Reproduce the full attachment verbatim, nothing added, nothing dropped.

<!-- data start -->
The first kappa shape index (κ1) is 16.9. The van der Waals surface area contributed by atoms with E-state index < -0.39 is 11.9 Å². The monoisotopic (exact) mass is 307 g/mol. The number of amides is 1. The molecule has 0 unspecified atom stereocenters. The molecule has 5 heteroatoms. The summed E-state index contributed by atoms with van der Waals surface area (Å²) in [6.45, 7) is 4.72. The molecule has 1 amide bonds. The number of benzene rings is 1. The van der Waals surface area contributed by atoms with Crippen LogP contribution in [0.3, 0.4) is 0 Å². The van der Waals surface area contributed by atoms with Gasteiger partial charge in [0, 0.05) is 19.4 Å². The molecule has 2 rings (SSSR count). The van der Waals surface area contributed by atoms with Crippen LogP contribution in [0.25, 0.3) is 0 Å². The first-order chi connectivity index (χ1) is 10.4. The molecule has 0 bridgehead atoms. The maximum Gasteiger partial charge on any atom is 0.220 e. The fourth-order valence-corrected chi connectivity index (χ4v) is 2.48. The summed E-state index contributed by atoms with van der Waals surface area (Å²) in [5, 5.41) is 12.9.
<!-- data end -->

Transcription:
The first kappa shape index (κ1) is 16.9. The van der Waals surface area contributed by atoms with E-state index < -0.39 is 11.9 Å². The monoisotopic (exact) mass is 307 g/mol. The number of amides is 1. The molecule has 0 unspecified atom stereocenters. The molecule has 5 heteroatoms. The summed E-state index contributed by atoms with van der Waals surface area (Å²) in [6.45, 7) is 4.72. The molecule has 1 amide bonds. The number of benzene rings is 1. The van der Waals surface area contributed by atoms with Crippen LogP contribution in [0.3, 0.4) is 0 Å². The van der Waals surface area contributed by atoms with Gasteiger partial charge in [0, 0.05) is 19.4 Å². The molecule has 2 rings (SSSR count). The van der Waals surface area contributed by atoms with Crippen LogP contribution in [0.25, 0.3) is 0 Å². The first-order chi connectivity index (χ1) is 10.4. The molecule has 0 bridgehead atoms. The maximum Gasteiger partial charge on any atom is 0.220 e. The fourth-order valence-corrected chi connectivity index (χ4v) is 2.48. The summed E-state index contributed by atoms with van der Waals surface area (Å²) in [5, 5.41) is 12.9.